Internal Documents Reveal That Medicare Drug Benefit Is Causing Chaos At Social Security Administration
February 3, 2006
The Honorable J. Dennis Hastert
Speaker of the House of Representatives
Washington, DC 20515
Dear Mr. Speaker:
I am writing regarding an urgent problem that appears to be overwhelming the Social Security Administration.
I have obtained a January 21, 2006, email that the Deputy Commissioner of Operations for Social Security, Linda McMahon, sent to all Social Security Administration Operations employees. The message reads as follows:
Ordinarily I would be sending you a Happy New Year note at this time, but the circumstances we are facing seem to call for a different message. I didn't want you to think I'm out of touch with reality and don't know about the significant challenges you are experiencing.
Ever since the Medicare Modernization Act passed, those of you on the front line have been expressing your deep concern that SSA is not positioned well to help people understand, enroll in and negotiate the new Medicare Part D Prescription Drug Program. Now we are seeing the consequences of that fact. Our National 800 Number Network has been overwhelmed for weeks, with busy rates running above 35 percent many days. In the last few weeks, those folks who can't get us on the phone have been coming into our field offices in large numbers. In fact, during the first two weeks in January, we had nearly 200,000 visitors a day - as many as 60,000 more than we saw in the fall. We already had large backlogs in our Processing Centers, and those will be exacerbated by the need to put more people on the phone to bring down the busy rate and keep people from needing to visit field offices. Of course, if we aren't careful, we will generate more calls and visits from the folks whose actions will have to pend longer in the PCs.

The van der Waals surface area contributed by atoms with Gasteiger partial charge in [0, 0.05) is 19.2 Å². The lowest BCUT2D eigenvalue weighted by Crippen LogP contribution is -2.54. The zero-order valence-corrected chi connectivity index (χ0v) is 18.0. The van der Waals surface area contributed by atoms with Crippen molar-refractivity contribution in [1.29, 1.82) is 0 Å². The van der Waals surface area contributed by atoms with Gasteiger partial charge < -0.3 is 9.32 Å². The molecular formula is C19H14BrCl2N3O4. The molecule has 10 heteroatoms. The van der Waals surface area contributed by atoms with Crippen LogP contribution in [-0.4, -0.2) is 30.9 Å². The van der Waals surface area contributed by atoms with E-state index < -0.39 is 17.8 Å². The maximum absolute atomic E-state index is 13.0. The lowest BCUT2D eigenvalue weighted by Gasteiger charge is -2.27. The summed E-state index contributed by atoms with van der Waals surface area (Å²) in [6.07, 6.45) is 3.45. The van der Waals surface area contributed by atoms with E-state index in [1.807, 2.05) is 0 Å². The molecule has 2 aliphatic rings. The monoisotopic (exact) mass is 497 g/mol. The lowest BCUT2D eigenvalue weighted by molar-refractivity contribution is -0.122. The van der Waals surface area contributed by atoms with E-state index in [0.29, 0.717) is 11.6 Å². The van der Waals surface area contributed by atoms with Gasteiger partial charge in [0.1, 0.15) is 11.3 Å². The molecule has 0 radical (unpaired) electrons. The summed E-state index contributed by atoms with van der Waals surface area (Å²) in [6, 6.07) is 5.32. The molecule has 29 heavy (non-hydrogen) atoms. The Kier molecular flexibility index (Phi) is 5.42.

It's not a rosy picture, and the news doesn't get better. Congress finally passed our FY06 budget in late December, and they gave us $300 million less than the President requested. That means we will not be able to replace all the employees we lose to retirement this year or accomplish all the automation projects we had intended to do to streamline work processes. At the same time, we have been given new mandates to do more thorough screening before we process Social Security Number applications and to include children under the age of one in that process.
So, where does that leave us? What are we going to do to cope with these problems?